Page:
This is a grown woman, weeping for something that happened â or didn't â twenty years ago. This is typical of Kate: the big emotional storm over sheer trivia, the accusatory tears, the sudden tornado that blows up in an instant out of nowhere and disappears as rapidly.
âKate,' I snap. Sophie is looking on, curious, interested, ready to be upset because her mother is upset. âKate, get hold of yourself, for goodness' sake.' I indicate with a jerk of my head what she already knows, that the child is there, that the child will be distressed at any moment. How ungovernable she is, with these swift storms! Has she really never grown up past this stage of simmering indignant adolescence?
I never did learn how to manage Kate. ZoÃ« used to take me to task over her. Once, I remember, when Kate was I suppose fourteen or so and had done something silly, I spoke sharply to her and she fled.
âWhy do you treat her like that?' says ZoÃ«, speaking sharply herself, as she usually did. To me, anyway.
âWhy do you flick at her like that, all sarcastic?'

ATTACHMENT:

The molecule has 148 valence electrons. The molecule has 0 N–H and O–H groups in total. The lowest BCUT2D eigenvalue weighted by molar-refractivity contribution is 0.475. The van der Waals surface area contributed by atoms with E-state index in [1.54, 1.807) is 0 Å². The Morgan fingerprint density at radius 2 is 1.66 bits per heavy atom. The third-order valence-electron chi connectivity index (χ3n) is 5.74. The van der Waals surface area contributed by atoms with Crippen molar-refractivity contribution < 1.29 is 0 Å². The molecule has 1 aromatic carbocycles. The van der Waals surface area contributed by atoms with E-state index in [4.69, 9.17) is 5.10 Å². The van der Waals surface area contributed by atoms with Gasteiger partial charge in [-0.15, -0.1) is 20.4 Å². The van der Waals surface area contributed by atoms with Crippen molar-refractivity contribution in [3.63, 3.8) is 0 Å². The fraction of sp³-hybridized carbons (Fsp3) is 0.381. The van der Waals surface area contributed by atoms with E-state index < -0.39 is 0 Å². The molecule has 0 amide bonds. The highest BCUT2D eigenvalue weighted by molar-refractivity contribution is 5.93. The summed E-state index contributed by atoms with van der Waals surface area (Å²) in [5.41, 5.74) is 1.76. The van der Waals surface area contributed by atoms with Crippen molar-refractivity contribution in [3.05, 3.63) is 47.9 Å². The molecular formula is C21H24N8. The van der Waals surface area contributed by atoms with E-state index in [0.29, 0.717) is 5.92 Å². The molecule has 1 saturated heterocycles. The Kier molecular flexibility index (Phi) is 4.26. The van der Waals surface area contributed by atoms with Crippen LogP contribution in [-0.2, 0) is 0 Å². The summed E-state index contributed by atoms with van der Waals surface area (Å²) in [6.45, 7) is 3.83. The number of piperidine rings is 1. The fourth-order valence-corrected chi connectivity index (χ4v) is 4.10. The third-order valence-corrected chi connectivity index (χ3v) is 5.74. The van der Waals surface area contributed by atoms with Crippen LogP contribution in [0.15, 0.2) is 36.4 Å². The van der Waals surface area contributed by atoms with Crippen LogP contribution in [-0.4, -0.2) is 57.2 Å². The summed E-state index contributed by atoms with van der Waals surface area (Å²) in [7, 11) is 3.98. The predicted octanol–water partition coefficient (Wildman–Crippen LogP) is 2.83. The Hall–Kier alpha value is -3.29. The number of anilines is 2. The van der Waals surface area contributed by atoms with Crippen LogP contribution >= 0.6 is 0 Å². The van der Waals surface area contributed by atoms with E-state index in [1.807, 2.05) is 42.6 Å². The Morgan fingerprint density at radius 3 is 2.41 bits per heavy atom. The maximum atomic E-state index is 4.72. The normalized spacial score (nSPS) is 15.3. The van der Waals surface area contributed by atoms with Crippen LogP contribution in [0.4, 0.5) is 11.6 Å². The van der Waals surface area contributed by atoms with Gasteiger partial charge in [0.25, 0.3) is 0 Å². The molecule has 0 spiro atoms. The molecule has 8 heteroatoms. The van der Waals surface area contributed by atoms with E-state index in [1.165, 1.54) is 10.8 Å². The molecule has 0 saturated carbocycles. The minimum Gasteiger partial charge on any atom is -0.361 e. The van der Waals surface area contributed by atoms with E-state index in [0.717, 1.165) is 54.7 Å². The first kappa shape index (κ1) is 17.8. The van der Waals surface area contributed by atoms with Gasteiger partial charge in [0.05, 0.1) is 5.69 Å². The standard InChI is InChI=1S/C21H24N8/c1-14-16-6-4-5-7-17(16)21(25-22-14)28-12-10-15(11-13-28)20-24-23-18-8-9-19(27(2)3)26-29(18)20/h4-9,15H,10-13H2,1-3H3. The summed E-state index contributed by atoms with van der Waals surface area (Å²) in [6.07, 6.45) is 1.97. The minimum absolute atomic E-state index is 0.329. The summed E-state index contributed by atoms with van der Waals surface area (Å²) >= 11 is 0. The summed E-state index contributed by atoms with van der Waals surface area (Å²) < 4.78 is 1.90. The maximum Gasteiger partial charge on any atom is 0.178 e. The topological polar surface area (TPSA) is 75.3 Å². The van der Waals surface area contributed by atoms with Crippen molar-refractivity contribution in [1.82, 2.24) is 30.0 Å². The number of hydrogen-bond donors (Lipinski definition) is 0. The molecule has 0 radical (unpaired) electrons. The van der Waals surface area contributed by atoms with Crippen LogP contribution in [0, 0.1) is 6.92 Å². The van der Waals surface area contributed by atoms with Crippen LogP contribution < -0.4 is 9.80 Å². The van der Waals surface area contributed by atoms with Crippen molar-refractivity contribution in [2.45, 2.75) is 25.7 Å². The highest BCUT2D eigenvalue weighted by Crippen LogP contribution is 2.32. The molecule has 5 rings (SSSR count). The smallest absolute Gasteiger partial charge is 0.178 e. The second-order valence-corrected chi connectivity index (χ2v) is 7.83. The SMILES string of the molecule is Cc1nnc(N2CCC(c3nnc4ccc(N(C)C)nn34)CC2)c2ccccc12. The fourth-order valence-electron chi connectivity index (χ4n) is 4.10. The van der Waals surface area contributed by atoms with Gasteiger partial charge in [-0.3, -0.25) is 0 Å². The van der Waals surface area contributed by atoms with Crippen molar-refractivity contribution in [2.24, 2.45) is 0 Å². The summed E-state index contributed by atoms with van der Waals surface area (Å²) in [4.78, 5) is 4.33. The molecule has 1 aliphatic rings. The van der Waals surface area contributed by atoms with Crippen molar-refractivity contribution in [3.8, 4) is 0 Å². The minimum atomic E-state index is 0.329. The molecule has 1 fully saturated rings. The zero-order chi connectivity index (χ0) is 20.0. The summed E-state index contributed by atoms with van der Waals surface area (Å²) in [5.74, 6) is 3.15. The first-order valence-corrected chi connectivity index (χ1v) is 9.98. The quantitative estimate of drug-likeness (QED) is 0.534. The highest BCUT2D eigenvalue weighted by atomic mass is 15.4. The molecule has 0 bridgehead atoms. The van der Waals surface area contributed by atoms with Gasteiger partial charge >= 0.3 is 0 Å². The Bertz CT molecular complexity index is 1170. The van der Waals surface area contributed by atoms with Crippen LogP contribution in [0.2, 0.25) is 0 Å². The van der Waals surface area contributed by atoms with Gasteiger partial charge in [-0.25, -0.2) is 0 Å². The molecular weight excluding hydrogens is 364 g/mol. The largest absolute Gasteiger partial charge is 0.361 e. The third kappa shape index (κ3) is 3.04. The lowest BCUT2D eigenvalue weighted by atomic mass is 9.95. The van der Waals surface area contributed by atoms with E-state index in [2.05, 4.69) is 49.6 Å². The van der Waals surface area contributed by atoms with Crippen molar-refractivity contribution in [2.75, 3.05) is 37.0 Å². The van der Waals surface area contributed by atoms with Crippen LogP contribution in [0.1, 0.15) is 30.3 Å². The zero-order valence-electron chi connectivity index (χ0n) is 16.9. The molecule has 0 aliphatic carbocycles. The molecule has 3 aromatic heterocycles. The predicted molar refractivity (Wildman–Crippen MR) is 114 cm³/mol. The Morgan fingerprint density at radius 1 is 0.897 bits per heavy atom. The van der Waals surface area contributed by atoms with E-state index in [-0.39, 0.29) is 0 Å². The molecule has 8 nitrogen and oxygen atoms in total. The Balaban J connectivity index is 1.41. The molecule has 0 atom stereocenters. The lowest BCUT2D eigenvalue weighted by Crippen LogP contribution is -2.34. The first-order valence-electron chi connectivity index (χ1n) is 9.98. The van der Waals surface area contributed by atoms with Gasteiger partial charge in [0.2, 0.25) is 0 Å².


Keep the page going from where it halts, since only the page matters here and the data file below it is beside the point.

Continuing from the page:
âBecause I love her.' Isn't it obvious?
I roll my eyes.
This is ZoÃ« speaking, my sister, she who bit painfully at my heels all through my childhood and adolescence, she who constantly berated and criticised and attacked and punished. And, suddenly,
am the cruel one?
âWhy don't you do it to Dominic, then?' she asks, accusingly.
Because I love him. What other answer is there? Because I love him, my dark, remote Dominic, who refuses ever to permit a diminutive form of his name. He has always scowled when called Dom, Dommy, Nic, Nicky; once we even tried Domenico: to himself he is always and only Dominic.
knows what his name is and who he is.
My Dominic, my changeling son, who as a baby used wide-eyed to pump my breasts, gazing at me distrustfully. âWhere did you come from?' I'd ask him. âNot from me, I'm certain. Someone swapped you, didn't they?' His steady stare agreed.
We love in different ways. Different people demand from us different love, different hopes, different agonies.
One of the surprising things about Dominic was that in some ways he was so much what I had hoped for, what I had even expected, albeit nervously. As dark as Kate was fair, as mercurial as she was placid, elfin where she was bovine. Physically and temperamentally, he was all I'd imagined; and as he grew older it became clear that his intelligence was as lucid and ranging as I'd assumed it would be. But the closeness I had also imagined, the intimacy and transparency that was to have existed between us: this never eventuated.
I suppose there were occasions on which Dominic as a toddler raised his chubby arms to me and did or said something that made me feel he loved and needed me. Offhand, I can't bring such occasions to mind. Always, he regarded me dispassionately and from a distance: across a playground, a table, a breast. Never a loving child, he has grown into an unloving adult.